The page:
The sad thing is, when you learn the actual recreation budget on the Angeles you will be amazed that they do what they do. The entire budget for the Recreation unit on San Gabriel River Ranger District, one of the most heavily used districts in the country, is less than the budget for office supplies in my department of 11 people.

Almost all of the money in the Forest Service goes to fire. Those guys have a blank check, and they act like it. Every cent they spend is a cent not spent on recreation.

Back in 1990, the SGRRD had 20+ full-time recreation employees. Today they have two.

dima wrote:
walker wrote:
and most people could tell you without drilling any holes that a tunnel under the San Gabriel Mountains is probably darn near infeasible

Unless "most people" are geologists or civil engineers, I wouldn't put much weight into their thoughts on the matter

They've already approved it.....being a facade for a few select groups who accomplished a land grab. I dont know what the comments are for....its been called an "unusual" process. Thats a kind word to call this proposal  that was received by the FS Sept 8.  It was then approved Sept 8. Thats all you need to know how feasible it is. They had worldwide experts already testifying that its feasible. This proposal is saying..'Look, unless we hit gold or diamonds which is worth more than what we can take from you via taxes...'. The standard for feasibility is really low. Lets not forget, the road to nowhere was deemed legit and feasible by the FS. And that had a plan of a bridge over Iron Fork 1000ft off the ground.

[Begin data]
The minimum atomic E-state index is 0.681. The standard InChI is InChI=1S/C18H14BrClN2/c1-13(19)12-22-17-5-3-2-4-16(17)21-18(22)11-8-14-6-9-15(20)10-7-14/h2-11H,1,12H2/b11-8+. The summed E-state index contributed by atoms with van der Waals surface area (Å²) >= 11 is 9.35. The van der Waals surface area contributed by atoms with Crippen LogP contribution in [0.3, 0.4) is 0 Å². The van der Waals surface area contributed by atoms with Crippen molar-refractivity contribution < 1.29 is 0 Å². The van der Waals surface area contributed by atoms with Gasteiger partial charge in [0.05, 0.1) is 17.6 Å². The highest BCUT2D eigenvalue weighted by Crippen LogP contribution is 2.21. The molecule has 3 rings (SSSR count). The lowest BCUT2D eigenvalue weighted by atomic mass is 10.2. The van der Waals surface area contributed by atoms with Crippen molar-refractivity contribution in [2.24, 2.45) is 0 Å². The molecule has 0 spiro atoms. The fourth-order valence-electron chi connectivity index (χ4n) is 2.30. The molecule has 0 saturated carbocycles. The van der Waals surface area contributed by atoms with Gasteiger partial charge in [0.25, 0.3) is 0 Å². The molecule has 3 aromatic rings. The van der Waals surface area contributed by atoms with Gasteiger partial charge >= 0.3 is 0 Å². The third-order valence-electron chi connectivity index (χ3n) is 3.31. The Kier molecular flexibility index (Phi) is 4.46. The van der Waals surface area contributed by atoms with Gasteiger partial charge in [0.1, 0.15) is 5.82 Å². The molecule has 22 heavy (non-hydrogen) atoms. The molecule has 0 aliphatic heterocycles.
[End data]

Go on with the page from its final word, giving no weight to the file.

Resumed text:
LA Times article on rail which infers the FS approval goes all the way.